Officials will decide in the "coming weeks" whether all new cars in the U.S. must have the technology to communicate with other cars and warn drivers—or even brake for them—when there's a crash impending, ABC News reports. Those same officials originally said they would make a decision about these technologies by December 31, The Detroit News reports, but then announced they'd "made significant progress," but weren't ready for a decision.
These technologies have gained a lot of ground over the past few years. They've been tested in a pilot in the streets of Ann Arbor, Michigan. Carmakers themselves have developed their own systems to sell in luxury models. There are still some hurdles for the tech to overcome, especially if cities want their own infrastructure to talk to these smarter cars, too—to monitor traffic, for example. But many experts agree they'll make our roads safer by reducing deadly human error. The National Highway Traffic Safety Administration, which is in charge of deciding whether car-to-car communication should be mandated by law, thinks the tech could prevent 80 percent of light vehicle crashes. Nevertheless, the Auto Alliance, a major carmakers' organization, opposes mandatory car-to-car communications, The Detroit News reports.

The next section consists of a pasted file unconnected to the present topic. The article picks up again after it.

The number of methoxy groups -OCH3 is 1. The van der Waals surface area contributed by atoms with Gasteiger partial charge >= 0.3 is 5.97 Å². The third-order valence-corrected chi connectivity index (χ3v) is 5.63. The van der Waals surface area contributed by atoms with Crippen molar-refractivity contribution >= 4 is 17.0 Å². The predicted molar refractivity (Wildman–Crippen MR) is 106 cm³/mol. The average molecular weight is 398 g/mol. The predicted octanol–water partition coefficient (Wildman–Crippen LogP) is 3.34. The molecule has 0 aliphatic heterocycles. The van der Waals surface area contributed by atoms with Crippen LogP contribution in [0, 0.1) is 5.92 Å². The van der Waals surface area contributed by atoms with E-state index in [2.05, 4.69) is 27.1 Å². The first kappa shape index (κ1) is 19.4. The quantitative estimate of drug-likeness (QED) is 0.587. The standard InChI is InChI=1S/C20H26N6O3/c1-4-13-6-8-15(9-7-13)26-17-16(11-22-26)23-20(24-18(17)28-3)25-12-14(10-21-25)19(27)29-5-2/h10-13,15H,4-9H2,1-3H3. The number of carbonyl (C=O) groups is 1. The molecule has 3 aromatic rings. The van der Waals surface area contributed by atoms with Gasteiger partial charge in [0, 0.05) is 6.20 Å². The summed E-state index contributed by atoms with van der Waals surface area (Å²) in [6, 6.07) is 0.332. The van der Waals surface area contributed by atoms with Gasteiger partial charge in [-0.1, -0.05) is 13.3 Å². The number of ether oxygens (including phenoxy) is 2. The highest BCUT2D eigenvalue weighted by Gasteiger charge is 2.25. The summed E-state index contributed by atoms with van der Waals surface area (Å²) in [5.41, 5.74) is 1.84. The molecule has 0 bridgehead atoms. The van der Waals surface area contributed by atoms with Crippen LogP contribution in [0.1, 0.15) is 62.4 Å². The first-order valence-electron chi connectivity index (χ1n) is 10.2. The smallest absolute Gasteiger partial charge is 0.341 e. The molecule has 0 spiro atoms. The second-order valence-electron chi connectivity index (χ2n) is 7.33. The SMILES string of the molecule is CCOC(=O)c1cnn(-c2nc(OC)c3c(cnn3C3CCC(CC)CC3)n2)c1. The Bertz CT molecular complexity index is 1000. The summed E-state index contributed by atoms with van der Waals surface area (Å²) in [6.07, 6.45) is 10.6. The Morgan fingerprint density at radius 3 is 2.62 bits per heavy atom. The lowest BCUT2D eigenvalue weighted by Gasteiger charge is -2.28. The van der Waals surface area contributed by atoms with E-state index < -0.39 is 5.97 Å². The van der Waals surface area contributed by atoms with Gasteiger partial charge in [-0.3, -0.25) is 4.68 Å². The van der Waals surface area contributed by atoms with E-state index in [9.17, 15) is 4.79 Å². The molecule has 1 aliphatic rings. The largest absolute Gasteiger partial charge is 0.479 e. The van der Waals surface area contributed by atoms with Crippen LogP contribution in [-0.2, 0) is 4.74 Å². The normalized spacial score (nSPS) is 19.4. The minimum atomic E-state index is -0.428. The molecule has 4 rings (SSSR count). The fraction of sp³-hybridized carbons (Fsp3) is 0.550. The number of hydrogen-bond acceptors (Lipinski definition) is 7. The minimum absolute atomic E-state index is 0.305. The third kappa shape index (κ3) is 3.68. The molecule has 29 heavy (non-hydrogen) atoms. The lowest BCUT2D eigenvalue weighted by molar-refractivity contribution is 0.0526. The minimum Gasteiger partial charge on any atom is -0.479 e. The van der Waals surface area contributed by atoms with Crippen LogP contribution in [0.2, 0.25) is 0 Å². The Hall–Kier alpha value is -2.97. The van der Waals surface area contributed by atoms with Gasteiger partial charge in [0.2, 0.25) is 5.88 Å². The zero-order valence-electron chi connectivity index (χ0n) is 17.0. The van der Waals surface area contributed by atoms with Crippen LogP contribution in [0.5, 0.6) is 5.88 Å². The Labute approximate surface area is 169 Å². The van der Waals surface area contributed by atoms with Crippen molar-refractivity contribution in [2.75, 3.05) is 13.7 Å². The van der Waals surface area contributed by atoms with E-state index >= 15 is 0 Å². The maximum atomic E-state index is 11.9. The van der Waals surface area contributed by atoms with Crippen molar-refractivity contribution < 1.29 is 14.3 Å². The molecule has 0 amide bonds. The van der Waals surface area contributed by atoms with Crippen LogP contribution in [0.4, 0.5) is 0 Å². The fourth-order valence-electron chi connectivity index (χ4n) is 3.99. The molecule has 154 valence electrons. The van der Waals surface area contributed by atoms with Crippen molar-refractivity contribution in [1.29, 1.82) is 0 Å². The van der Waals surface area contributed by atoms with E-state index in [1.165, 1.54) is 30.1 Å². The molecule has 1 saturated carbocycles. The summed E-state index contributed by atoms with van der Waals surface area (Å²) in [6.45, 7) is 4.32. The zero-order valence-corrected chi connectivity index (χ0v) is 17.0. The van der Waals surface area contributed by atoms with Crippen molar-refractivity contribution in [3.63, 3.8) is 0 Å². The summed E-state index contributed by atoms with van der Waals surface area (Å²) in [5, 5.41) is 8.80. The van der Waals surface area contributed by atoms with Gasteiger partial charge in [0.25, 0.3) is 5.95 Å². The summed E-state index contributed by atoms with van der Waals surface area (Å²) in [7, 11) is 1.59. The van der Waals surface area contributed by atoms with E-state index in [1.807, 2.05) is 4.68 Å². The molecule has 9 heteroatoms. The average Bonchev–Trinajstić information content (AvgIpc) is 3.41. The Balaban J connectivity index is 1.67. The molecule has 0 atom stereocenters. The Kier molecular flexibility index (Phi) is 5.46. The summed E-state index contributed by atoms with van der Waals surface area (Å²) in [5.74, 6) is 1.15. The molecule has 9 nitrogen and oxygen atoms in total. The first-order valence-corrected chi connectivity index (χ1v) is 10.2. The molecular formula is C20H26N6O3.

Should the National Highway Traffic Safety Administration vote "yes" on vehicle-to-vehicle communications, the soonest Americans would see them in every new car is the model year 2017, The Detroit News reports. And, of course, older, non-communicating cars would linger on the roads for much longer.